Freshly ground black pepper

A pinch of salt, if any

White (or whole wheat) bread

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Processed with VSCOcam with c1 preset

Instructions:

To boil eggs, place them in a saucepan, cover them with about an inch of cold water, bring them to a boil, turn off the heat and cover the pot for eight minutes. Then run the eggs under cold water from the tap for about two minutes and place them in the refrigerator for about ten to fifteen minutes. Peel them (some peel beautifully…others not so much), and cut each egg in half. Next, put them in a medium mixing bowl and mash them with a fork. In a small mixing bowl, add the rest of the ingredients, minus the bread, and whisk until combined. Add this mayonnaise mixture to the bowl with the eggs and stir until combined. Keep a reserve of the mayonnaise mixture in case you want to add more before making the sandwiches. When you are ready to construct the sandwiches, check to see if you want to loosen the egg salad with some of the mayonnaise mixture or more lemon juice. Take a piece of bread, spread the egg salad on, top with another piece of bread and trim the crusts off.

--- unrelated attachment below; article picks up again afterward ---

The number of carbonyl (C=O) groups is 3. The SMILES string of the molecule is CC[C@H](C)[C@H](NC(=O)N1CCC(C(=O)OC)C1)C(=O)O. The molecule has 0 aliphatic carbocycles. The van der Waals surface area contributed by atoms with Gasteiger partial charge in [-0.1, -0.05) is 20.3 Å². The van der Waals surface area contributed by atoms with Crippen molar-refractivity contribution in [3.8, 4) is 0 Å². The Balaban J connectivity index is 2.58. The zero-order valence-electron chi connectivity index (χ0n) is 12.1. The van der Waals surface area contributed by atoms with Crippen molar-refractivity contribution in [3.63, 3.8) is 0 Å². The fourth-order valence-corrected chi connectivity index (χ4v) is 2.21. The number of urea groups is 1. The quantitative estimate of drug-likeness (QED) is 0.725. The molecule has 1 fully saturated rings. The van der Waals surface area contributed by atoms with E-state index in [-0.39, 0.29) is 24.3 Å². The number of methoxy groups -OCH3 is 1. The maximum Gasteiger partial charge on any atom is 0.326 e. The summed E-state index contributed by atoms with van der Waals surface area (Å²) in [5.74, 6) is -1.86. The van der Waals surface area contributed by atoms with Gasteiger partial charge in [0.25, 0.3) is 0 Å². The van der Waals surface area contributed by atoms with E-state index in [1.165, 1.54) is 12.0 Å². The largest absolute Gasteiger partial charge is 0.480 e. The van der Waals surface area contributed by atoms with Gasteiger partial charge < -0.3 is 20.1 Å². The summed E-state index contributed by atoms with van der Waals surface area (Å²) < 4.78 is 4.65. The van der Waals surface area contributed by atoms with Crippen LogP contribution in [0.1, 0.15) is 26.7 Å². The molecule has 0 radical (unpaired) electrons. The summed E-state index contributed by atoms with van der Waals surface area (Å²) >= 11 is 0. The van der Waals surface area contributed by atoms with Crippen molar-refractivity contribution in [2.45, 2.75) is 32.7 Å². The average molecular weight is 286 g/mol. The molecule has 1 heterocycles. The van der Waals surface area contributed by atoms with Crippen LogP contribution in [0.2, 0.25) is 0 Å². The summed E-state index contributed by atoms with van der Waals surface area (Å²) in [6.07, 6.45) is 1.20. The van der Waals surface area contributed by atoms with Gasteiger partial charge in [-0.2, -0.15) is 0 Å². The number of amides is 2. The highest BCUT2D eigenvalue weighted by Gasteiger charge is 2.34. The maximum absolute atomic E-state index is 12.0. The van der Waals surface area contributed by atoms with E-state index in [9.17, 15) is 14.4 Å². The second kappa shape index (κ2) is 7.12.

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“Classic” Cream Scones

Made with a recipe from this book

Yields: about 14 scones

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Ingredients:

2 cups all-purpose flour

¼ cup granulated sugar

2 teaspoons baking powder

A pinch of salt

1/3 cup cold unsalted butter

½ cup of heavy whipping cream

1 large egg

1 ½ teaspoon vanilla extract

Handful of chocolate chips (optional)

1 egg mixed with 1 teaspoon water for a glaze (optional)

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Instructions:

  1. Preheat oven to 425 degrees. Lightly butter a baking sheet.
  2. In large bowl, stir together flour, sugar, baking powder, and salt. Cut the butter into ½ inch cubes and add them to the flour mixture. You may use a hand beater or a pastry blender to cut the butter into the mixture until it looks like coarse crumbs.
  3. In a small bowl, whisk together the cream, egg, and vanilla. Add the wet mixture to the dry mixture and stir with a wooden spoon until combined. You may want to use your hands toward the end. **I split my mixture in half and added chocolate chips to one half. If you want to do that, do that now.
  4. With lightly floured hands, turn the dough onto a lightly floured work surface and either pat or roll the dough out into a ½-inch thickness. Using a round cookie cutter (about 2 ½ inch diameter) cut out rounds and place them on your baking sheet. Keep re-rolling out the dough until you’ve used it all. (I had to form the last little bit by hand. It was “rustic.”)
  5. Lightly brush the tops of the scones with the egg wash. Bake for 12-14 minutes, or until the tops are lightly browned.
  6. Move scones to a wire rack to cool for about 10 minutes. Serve with loads of clotted cream, and enjoy!